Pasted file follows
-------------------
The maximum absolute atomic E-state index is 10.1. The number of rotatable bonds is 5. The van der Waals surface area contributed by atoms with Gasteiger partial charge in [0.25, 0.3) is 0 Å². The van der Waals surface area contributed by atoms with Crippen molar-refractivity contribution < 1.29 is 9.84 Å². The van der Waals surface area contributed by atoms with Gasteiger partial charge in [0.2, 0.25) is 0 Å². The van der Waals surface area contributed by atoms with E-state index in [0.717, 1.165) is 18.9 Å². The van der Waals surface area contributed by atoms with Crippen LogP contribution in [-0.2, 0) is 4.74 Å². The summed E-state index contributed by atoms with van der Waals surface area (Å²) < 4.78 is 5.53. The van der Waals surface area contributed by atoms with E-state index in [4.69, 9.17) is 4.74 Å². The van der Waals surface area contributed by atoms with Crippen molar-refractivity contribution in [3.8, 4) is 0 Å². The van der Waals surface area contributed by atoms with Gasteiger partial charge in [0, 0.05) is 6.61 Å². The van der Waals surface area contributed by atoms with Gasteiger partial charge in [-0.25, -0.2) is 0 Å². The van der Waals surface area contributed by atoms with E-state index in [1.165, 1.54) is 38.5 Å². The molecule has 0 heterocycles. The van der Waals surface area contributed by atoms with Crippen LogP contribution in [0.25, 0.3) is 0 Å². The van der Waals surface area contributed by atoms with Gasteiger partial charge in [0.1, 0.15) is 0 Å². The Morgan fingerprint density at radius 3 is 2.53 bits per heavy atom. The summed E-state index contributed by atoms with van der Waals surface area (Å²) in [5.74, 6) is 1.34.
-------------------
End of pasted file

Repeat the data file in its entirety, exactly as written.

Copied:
The maximum absolute atomic E-state index is 10.1. The number of rotatable bonds is 5. The van der Waals surface area contributed by atoms with Gasteiger partial charge in [0.25, 0.3) is 0 Å². The van der Waals surface area contributed by atoms with Crippen molar-refractivity contribution < 1.29 is 9.84 Å². The van der Waals surface area contributed by atoms with Gasteiger partial charge in [0.2, 0.25) is 0 Å². The van der Waals surface area contributed by atoms with E-state index in [0.717, 1.165) is 18.9 Å². The van der Waals surface area contributed by atoms with Crippen LogP contribution in [-0.2, 0) is 4.74 Å². The summed E-state index contributed by atoms with van der Waals surface area (Å²) < 4.78 is 5.53. The van der Waals surface area contributed by atoms with E-state index in [4.69, 9.17) is 4.74 Å². The van der Waals surface area contributed by atoms with Crippen molar-refractivity contribution in [3.8, 4) is 0 Å². The van der Waals surface area contributed by atoms with Gasteiger partial charge in [0, 0.05) is 6.61 Å². The van der Waals surface area contributed by atoms with Gasteiger partial charge in [-0.25, -0.2) is 0 Å². The van der Waals surface area contributed by atoms with E-state index in [1.165, 1.54) is 38.5 Å². The molecule has 0 heterocycles. The van der Waals surface area contributed by atoms with Crippen LogP contribution in [0.25, 0.3) is 0 Å². The van der Waals surface area contributed by atoms with Gasteiger partial charge in [0.1, 0.15) is 0 Å². The Morgan fingerprint density at radius 3 is 2.53 bits per heavy atom. The summed E-state index contributed by atoms with van der Waals surface area (Å²) in [5.74, 6) is 1.34.